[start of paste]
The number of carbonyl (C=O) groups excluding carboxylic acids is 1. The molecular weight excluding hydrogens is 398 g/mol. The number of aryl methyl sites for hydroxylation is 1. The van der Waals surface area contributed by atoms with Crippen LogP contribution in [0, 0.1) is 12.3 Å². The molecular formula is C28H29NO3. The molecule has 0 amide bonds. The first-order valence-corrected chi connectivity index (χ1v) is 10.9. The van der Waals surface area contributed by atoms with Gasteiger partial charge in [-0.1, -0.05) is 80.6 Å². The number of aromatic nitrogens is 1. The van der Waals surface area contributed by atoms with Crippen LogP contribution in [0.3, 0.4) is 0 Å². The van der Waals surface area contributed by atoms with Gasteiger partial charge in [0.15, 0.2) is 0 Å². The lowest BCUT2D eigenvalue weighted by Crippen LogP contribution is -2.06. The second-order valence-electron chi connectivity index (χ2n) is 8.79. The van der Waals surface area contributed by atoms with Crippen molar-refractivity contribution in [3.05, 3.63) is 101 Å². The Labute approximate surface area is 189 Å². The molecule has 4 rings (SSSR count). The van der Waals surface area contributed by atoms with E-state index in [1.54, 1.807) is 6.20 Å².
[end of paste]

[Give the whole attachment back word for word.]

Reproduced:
The number of carbonyl (C=O) groups excluding carboxylic acids is 1. The molecular weight excluding hydrogens is 398 g/mol. The number of aryl methyl sites for hydroxylation is 1. The van der Waals surface area contributed by atoms with Crippen LogP contribution in [0, 0.1) is 12.3 Å². The molecular formula is C28H29NO3. The molecule has 0 amide bonds. The first-order valence-corrected chi connectivity index (χ1v) is 10.9. The van der Waals surface area contributed by atoms with Gasteiger partial charge in [-0.1, -0.05) is 80.6 Å². The number of aromatic nitrogens is 1. The van der Waals surface area contributed by atoms with Crippen LogP contribution in [0.3, 0.4) is 0 Å². The van der Waals surface area contributed by atoms with Gasteiger partial charge in [0.15, 0.2) is 0 Å². The lowest BCUT2D eigenvalue weighted by Crippen LogP contribution is -2.06. The second-order valence-electron chi connectivity index (χ2n) is 8.79. The van der Waals surface area contributed by atoms with Crippen molar-refractivity contribution in [3.05, 3.63) is 101 Å². The Labute approximate surface area is 189 Å². The molecule has 4 rings (SSSR count). The van der Waals surface area contributed by atoms with E-state index in [1.54, 1.807) is 6.20 Å².